Zelenskyy says Ukraine is ready for its counteroffensive but warns that 'a large number of soldiers will die'

Ukrainian President Volodymyr Zelensky is seen during a joint press conference with Swedish Prime Minister Magdalena Andersson on July 4, 2022 in Kyiv, Ukraine.
Ukraine President Volodymyr Zelensky.Alexey Furman/Getty Images
  • President Volodymyr Zelenskyy told the WSJ that Ukraine is ready for its counteroffensive.

  • But he warned that Russian air superiority would exact a heavy toll on Ukrainian soldiers.

  • Zelenskyy said he would like to wait for more support from allies but isn't willing to wait "for months."

Ukraine's long-awaited counteroffensive may be near.

Ukrainian President Volodymyr Zelenskyy told The Wall Street Journal that his country was ready to start re-taking territory from the Russians. "We strongly believe that we will succeed," he told the outlet.

Zelenskyy, who has been campaigning for his allies to provide Ukraine with more weapons — including fighter jets — said he wasn't willing to wait any longer. He then warned that Russia's air superiority would mean heavy losses for Ukraine's troops.

He told the WSJ that he expects that "a large number of soldiers will die."

Russia first invaded Ukraine in February 2022. It quickly took large swaths of the country's eastern territory. But its advances have stalled in the last year. Russian forces were soon bogged down in their effort to take the key eastern city of Bakhmut. Ukraine made it a point to try and hold the city, pouring resources into the effort. That gamble by Ukraine has appeared to pay off.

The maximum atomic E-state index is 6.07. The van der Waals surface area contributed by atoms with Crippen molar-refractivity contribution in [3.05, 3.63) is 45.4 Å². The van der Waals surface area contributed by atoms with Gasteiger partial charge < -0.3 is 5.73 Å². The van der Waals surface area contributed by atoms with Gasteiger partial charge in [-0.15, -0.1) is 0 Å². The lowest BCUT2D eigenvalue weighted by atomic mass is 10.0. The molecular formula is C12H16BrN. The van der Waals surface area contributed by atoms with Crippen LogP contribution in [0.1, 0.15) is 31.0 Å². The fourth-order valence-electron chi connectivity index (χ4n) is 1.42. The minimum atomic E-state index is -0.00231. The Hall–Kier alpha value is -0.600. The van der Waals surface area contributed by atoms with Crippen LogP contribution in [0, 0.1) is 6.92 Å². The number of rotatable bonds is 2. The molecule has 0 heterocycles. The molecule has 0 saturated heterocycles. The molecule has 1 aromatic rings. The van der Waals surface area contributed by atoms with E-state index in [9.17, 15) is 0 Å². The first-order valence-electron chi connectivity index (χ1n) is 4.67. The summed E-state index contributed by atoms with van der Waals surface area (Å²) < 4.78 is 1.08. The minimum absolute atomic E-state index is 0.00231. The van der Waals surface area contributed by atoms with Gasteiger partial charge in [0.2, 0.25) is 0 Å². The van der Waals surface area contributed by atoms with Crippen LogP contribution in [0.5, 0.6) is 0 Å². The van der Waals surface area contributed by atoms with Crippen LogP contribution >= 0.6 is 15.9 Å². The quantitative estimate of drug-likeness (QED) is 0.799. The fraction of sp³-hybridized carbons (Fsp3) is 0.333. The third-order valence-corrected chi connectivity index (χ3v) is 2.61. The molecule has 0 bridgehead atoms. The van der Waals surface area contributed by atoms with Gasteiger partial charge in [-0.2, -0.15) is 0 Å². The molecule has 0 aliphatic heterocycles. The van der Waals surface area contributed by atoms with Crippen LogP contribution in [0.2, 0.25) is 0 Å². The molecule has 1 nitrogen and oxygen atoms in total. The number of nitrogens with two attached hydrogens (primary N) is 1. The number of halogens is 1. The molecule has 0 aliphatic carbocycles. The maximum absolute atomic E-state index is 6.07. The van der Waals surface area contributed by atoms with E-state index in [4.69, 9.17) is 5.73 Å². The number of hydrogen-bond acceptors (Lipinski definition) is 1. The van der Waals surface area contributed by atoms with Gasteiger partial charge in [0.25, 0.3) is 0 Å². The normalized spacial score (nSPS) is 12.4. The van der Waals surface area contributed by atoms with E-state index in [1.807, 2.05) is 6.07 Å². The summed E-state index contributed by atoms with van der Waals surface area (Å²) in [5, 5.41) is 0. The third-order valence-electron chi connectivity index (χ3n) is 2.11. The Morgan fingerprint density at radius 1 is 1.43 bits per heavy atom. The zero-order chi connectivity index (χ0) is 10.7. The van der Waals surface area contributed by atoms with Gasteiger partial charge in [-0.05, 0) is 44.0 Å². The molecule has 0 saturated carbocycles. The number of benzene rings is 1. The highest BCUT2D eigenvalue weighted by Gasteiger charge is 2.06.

Russia's military far outmatches Ukraine's. But much of the Russian military equipment is outdated, and soldiers have complained of equipment shortages. Russia has used decades-old tanks and soldiers have said they are relying on Soviet-era gear.

As setbacks mounted for Russia in Bakhmut, the infamous Wagner Group, a Russian mercenary organization, stepped into the fray. It recruited thousands of Russian prisoners, exchanging their freedom for fighting on the frontlines. The arrival of Wagner in Bakhmut created tensions among the various factions of Russian forces.

It's in this context that Ukraine, which has been collecting weapons from its allies for months, will mount its much-anticipated counteroffensive.

Zelenskyy said Ukraine's forces were "stronger and more motivated" than the Russians.

"There is no place for weakness," he told the outlet.

Read the original article on Business Insider